Many have and will continue to question my personal agenda, but this is something that I will happily join the haters too, in questioning openly as, the way I see it, this has been the only route that was easily available to give me a shot at building an institution that reflects a fraction of the values that I believe to be vital to our future. It also comforts me that I believe we all have an agenda but what is important is the self awareness to articulate that agenda to empower those in relationship with you to see it clearly and to ensure we get paid in a way that does not conflict with the agenda we have articulated. I believe a conflict in the projected agenda, real agenda and payment flow is one of the biggest issues with UK politics today.

Seriousness and Entertainment The final major point Brand makes is about the balance between engaging attention grabbing entertainment and valuable content ideas and stories that inform and shape our thinking, systems and behaviour. He embodies this conundrum in an incredible and unparallelled fashion, undulating seamlessly from discussing the world's most elemental and essential ideas, through to persuading Jeremy Paxman that he should be intertwining his beard with his armpit hair. This not only significantly increases the sound of Brands global voice but also makes him almost invulnerable to any opposition, and more deeply engages people with the topics that matter the most, regardless of whether they agree with him or not.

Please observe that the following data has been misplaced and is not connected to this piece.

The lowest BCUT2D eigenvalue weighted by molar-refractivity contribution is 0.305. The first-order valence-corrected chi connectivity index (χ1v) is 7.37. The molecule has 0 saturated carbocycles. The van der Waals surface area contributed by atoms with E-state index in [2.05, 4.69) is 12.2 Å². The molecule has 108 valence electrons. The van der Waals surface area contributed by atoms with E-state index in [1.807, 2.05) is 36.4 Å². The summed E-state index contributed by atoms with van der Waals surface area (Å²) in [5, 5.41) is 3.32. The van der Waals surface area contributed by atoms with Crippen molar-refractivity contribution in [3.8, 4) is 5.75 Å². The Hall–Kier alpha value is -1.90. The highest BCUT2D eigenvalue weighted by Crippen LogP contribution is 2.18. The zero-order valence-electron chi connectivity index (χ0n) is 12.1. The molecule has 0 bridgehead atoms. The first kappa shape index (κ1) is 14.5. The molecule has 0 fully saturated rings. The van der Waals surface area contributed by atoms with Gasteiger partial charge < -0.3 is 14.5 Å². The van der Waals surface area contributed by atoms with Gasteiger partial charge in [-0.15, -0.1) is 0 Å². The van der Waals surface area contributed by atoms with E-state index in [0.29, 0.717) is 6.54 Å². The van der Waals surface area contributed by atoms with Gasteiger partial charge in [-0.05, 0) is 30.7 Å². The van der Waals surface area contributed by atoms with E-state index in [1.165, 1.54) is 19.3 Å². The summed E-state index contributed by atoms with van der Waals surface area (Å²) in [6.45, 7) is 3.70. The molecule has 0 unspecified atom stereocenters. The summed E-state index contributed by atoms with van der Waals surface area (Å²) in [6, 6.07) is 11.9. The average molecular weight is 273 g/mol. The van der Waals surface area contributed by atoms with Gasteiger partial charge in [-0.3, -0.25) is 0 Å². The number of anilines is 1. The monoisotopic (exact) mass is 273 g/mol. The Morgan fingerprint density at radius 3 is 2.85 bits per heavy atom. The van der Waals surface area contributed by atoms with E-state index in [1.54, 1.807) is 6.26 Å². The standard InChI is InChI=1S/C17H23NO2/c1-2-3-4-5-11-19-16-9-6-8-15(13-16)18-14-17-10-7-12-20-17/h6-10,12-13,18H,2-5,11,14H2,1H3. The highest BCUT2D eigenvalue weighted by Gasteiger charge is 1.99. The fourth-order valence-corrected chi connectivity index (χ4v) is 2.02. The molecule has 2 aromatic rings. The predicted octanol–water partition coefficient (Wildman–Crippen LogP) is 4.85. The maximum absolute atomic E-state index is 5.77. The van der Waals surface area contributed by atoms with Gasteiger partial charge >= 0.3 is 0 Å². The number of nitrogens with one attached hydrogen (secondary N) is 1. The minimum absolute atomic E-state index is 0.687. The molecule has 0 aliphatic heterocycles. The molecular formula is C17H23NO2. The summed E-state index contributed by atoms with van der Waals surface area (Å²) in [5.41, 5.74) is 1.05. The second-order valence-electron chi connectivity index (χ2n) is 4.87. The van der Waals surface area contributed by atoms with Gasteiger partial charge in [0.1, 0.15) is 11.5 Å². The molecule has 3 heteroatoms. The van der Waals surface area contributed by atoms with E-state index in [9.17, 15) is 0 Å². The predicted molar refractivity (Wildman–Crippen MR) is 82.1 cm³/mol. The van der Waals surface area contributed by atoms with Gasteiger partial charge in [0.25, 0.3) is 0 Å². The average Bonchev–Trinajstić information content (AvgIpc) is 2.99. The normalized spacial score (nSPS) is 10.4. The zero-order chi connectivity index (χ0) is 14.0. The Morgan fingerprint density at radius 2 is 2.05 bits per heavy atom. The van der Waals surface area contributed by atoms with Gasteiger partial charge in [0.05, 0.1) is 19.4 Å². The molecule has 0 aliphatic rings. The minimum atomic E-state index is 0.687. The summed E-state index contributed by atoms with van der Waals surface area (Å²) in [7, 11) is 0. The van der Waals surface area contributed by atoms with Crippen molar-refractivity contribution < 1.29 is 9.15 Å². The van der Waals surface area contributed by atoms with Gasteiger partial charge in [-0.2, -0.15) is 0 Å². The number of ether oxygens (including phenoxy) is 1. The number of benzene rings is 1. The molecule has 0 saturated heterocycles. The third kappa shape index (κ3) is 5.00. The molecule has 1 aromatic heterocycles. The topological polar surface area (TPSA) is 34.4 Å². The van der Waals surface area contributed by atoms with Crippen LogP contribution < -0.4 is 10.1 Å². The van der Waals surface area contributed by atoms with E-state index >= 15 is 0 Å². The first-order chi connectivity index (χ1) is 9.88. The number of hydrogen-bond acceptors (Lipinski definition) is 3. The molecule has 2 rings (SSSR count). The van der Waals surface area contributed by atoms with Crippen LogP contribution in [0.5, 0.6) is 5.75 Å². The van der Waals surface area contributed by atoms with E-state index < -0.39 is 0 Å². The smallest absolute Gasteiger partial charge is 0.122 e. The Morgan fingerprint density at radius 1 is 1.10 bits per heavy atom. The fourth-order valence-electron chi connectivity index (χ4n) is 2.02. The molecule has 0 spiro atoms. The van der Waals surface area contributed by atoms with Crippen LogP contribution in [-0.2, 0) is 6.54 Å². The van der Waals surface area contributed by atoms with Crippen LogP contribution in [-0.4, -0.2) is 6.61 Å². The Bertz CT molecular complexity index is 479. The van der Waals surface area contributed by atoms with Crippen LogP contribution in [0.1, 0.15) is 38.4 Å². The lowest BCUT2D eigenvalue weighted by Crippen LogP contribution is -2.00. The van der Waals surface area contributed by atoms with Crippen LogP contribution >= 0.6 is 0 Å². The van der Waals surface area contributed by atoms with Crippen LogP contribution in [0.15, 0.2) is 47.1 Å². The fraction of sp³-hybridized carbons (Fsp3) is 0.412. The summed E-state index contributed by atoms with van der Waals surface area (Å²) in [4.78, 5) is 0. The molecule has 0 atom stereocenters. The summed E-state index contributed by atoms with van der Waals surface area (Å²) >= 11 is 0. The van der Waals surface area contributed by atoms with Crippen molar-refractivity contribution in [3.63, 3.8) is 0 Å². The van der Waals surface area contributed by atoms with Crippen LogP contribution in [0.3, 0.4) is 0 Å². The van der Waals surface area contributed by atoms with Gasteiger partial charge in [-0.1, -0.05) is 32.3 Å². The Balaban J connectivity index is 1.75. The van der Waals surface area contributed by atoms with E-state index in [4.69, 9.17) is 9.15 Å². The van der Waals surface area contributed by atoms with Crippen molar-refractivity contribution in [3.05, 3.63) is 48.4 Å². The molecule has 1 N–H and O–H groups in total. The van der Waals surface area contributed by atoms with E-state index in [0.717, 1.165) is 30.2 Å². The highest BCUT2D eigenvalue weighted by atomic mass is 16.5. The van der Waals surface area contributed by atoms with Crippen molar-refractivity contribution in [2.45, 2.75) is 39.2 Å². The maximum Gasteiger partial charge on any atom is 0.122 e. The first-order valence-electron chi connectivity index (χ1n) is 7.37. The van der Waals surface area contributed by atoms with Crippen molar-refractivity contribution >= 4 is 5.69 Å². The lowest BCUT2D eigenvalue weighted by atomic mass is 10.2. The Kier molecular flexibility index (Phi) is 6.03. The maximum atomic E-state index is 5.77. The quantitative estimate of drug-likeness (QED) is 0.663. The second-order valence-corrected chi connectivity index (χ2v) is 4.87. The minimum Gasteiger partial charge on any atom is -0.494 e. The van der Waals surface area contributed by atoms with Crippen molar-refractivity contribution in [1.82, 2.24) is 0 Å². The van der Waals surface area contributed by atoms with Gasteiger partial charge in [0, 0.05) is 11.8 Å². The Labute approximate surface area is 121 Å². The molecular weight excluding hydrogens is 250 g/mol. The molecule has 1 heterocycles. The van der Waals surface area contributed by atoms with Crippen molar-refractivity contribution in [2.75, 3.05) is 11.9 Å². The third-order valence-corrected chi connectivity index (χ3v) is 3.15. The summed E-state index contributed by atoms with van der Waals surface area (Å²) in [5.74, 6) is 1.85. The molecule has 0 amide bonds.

On a micro level I've experienced the same exact conundrum on my YouTube channel. Recognising the higher ratio of entertainment, the more views, and greater engagement, the higher the level of serious, or as Brand would say, solemn content, the lower the engagement and arguably, the less effective the content. This is summed up most appropriately in that my most successful video closing in on 20,000 views is me frolicking around in Waterloo dancing and tearing my trousers, and my least successful video, at least quantitatively, is me interviewing a wonderful and compassionate man, whose son will die within ten years unless he or someone else finds a cure for the disease that's destroying his life. This conundrum between attention and content I have experienced is impossibly difficult without becoming a complete product of the self-obsessed social media culture that prevails in our youth.

Brand is, love him or hate him, an effective vessel to carry and project a message that many voices are speaking and acting on in their own individual ways. Change does not come through one vehicle, voice, system, or act of revolution. It comes through a synergistic swarm of creators coming at the hive from every possible angle. I believe him to be a brave and authentic voice, despite his quirks and sensationalist tendencies, he is one of the few who somehow manages to maintain his role as a crude comedian and equally as a voice of value.

In a world filled with question-dodgers and status-quo protectors, he's leaving quite an impression but needs other voices with different tools to interpret his artwork into systems, innovations and altered expectations.

Lets see what happens next :) Let me know what you are thinking.....